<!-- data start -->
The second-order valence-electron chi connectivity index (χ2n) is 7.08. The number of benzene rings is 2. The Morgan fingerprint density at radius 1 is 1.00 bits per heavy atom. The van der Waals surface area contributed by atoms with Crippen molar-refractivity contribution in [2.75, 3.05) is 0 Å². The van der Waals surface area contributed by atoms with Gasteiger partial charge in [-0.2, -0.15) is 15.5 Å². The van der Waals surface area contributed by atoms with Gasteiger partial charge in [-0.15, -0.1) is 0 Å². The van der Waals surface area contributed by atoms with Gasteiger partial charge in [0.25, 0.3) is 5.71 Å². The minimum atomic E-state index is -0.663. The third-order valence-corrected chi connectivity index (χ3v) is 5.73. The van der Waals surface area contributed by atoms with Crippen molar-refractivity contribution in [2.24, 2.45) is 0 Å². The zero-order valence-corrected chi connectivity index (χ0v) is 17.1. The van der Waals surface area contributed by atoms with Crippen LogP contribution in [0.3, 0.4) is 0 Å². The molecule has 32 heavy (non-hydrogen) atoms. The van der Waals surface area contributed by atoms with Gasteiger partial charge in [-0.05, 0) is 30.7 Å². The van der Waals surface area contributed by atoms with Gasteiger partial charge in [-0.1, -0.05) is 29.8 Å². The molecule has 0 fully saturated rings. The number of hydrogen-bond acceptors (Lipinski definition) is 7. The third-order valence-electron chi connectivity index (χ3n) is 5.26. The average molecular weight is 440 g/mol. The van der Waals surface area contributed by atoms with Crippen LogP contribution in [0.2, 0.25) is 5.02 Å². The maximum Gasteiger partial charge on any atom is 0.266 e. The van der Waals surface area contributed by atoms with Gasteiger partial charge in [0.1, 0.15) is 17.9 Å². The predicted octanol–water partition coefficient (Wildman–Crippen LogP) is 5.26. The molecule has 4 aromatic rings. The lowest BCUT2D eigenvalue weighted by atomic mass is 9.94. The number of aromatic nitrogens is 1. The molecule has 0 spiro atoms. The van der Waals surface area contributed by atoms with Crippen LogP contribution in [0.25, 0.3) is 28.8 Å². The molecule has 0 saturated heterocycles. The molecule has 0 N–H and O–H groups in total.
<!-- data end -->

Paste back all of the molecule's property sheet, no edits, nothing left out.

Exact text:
The second-order valence-electron chi connectivity index (χ2n) is 7.08. The number of benzene rings is 2. The Morgan fingerprint density at radius 1 is 1.00 bits per heavy atom. The van der Waals surface area contributed by atoms with Crippen molar-refractivity contribution in [2.75, 3.05) is 0 Å². The van der Waals surface area contributed by atoms with Gasteiger partial charge in [-0.2, -0.15) is 15.5 Å². The van der Waals surface area contributed by atoms with Gasteiger partial charge in [-0.15, -0.1) is 0 Å². The van der Waals surface area contributed by atoms with Gasteiger partial charge in [0.25, 0.3) is 5.71 Å². The minimum atomic E-state index is -0.663. The third-order valence-corrected chi connectivity index (χ3v) is 5.73. The van der Waals surface area contributed by atoms with Crippen molar-refractivity contribution in [2.24, 2.45) is 0 Å². The zero-order valence-corrected chi connectivity index (χ0v) is 17.1. The van der Waals surface area contributed by atoms with Crippen LogP contribution in [0.3, 0.4) is 0 Å². The molecule has 32 heavy (non-hydrogen) atoms. The van der Waals surface area contributed by atoms with Gasteiger partial charge in [-0.05, 0) is 30.7 Å². The van der Waals surface area contributed by atoms with Gasteiger partial charge in [-0.1, -0.05) is 29.8 Å². The molecule has 0 fully saturated rings. The number of hydrogen-bond acceptors (Lipinski definition) is 7. The third-order valence-electron chi connectivity index (χ3n) is 5.26. The average molecular weight is 440 g/mol. The van der Waals surface area contributed by atoms with Crippen LogP contribution in [0.2, 0.25) is 5.02 Å². The maximum Gasteiger partial charge on any atom is 0.266 e. The van der Waals surface area contributed by atoms with Gasteiger partial charge in [0.1, 0.15) is 17.9 Å². The predicted octanol–water partition coefficient (Wildman–Crippen LogP) is 5.26. The molecule has 4 aromatic rings. The lowest BCUT2D eigenvalue weighted by atomic mass is 9.94. The number of aromatic nitrogens is 1. The molecule has 0 spiro atoms. The van der Waals surface area contributed by atoms with Crippen LogP contribution in [0.25, 0.3) is 28.8 Å². The molecule has 0 saturated heterocycles. The molecule has 0 N–H and O–H groups in total.